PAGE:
A generation ago, in the bad old days, physicians were thought of as unquestioned experts who dispensed orders rather than advice, and expected dutiful compliance from their patients.  Fortunately those days are long gone, and today the patient and the physician see each other as partners in the patient’s healthcare, with the patient able to question and even challenge the doctor’s recommendations.  This keeps doctors smart and honest and keeps patients ultimately in control of their health.  But with the loss of our perceived infallibility of a generation ago, physicians also seem to have lost the ability to loudly and with confidence distinguish between good medicine and quackery.  Myriad ineffective supplements and health-related gizmos are advertised and sold to our patients constantly, but we mostly say nothing, afraid that we’ll offend our patients, or be thought of as narrow minded.  We end up thinking something like “Our patients want magnetic bracelets (or Echinacea, or vitamins) so who are we to stand in their way?”  Even the word “quackery” has fallen into disuse, replaced now by less judgmental terms like “alternative medicine” or “homeopathic” (a word that used to mean something specific, but no longer does).  In a culture in which “judgmental” is a pejorative adjective, how can we continue to dispense sound judgment?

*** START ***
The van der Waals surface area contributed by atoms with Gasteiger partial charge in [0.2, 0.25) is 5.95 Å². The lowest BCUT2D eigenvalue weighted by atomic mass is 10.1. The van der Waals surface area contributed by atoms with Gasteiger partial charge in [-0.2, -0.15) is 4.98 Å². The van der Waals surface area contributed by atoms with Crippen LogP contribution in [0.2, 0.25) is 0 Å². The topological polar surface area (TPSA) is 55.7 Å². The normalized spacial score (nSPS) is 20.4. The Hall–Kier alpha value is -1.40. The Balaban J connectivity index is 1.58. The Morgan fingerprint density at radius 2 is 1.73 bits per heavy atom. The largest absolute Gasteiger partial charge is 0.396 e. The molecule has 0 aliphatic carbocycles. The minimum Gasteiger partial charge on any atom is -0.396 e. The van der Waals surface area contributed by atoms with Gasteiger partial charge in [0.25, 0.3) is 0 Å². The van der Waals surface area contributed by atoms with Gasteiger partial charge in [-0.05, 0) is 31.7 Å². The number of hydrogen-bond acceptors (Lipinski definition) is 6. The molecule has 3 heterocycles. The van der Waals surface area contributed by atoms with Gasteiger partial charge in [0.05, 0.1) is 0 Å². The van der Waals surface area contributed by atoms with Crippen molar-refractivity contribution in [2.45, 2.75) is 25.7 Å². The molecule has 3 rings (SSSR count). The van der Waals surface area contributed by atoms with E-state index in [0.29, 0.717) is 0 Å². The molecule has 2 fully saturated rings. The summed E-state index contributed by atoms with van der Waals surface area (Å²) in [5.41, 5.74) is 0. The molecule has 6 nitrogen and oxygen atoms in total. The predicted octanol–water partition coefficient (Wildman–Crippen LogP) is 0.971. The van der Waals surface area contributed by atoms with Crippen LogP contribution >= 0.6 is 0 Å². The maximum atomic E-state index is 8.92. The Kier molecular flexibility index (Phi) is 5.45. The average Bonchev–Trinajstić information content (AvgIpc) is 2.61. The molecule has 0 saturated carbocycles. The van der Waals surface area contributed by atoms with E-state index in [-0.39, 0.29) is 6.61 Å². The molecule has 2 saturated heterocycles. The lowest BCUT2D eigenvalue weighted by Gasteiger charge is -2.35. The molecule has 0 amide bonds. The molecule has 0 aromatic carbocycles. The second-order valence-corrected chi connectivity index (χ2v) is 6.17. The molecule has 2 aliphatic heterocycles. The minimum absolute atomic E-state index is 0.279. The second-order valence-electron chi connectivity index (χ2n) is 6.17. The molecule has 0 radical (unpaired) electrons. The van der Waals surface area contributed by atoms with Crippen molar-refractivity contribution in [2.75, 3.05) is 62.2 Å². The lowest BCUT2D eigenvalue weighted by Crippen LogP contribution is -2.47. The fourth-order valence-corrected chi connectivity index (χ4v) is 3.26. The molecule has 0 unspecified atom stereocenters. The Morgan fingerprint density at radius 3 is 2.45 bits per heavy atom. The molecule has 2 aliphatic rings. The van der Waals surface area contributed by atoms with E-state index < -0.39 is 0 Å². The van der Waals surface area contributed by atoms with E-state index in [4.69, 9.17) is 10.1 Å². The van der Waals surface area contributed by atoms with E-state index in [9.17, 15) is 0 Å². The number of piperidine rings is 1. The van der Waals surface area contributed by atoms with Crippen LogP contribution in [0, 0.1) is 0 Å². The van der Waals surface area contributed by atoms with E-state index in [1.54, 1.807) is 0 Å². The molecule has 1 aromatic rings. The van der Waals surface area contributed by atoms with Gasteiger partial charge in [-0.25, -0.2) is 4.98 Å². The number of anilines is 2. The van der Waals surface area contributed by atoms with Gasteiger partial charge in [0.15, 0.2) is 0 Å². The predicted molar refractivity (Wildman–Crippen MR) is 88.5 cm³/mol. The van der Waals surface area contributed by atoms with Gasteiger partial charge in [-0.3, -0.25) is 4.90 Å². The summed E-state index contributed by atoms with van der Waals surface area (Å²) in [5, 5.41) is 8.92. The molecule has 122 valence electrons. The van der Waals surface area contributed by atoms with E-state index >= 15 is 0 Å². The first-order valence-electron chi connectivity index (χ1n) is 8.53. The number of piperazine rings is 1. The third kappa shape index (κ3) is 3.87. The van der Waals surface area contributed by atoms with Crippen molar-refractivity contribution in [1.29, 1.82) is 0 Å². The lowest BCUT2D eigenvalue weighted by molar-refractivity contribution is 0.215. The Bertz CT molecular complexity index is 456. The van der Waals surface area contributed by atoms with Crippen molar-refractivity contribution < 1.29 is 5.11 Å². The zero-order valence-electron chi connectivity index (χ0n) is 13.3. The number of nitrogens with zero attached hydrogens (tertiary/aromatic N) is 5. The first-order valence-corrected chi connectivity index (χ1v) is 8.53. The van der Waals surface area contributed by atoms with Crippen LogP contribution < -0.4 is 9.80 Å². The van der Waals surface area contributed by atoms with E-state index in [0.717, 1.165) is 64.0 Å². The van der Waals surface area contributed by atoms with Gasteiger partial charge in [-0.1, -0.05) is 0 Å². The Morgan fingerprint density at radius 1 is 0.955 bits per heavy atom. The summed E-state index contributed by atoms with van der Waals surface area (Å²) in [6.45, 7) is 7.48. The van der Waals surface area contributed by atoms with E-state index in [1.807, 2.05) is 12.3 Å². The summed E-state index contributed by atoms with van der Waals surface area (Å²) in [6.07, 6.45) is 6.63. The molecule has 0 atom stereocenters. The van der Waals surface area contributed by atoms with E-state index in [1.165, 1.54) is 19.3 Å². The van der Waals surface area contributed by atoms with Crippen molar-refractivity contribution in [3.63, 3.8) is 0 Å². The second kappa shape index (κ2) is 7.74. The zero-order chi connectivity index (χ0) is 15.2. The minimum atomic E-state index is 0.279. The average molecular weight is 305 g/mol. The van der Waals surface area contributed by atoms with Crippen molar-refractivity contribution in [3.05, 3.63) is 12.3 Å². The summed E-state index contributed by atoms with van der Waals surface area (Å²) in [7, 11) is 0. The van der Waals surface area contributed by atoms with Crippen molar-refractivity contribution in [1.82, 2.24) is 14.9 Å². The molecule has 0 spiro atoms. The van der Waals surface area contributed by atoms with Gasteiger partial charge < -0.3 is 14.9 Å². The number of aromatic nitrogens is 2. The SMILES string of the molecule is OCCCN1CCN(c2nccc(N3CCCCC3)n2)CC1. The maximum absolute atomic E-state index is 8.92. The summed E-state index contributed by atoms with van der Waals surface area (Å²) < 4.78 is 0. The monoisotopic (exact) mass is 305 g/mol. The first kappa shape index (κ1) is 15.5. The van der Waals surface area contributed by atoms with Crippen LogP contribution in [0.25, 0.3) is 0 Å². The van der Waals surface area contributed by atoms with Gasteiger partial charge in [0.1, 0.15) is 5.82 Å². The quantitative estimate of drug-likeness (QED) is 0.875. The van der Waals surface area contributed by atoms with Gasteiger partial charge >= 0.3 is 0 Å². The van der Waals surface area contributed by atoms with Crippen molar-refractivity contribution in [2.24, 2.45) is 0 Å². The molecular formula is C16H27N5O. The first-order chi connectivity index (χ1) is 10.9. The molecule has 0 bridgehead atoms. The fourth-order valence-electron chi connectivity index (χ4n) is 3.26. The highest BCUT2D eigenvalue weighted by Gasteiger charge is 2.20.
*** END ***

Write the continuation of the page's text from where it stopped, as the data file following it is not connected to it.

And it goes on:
So I was delighted to read in this week’s LA Times health section an article warning us of the many shady, useless, and even potentially hazardous health products being sold to us every day: Step right up, folks!  (The LA Times site requires registration, but it’s free.)  If you have a few minutes, please read it.

Another valuable resource that I found recently is Quackwatch, a website dedicated to exposing quackery and health fraud.

Please, help me revive the word “quackery”.  Use it the next time you’re driving and hear an ad for a weight loss product, or your neighbor tells you about the herbs he takes for his cold.  The next generation of physicians will thank you.

Tangential Miscellany:

I wish all my Jewish patients and readers a bright and joyous Chanukah!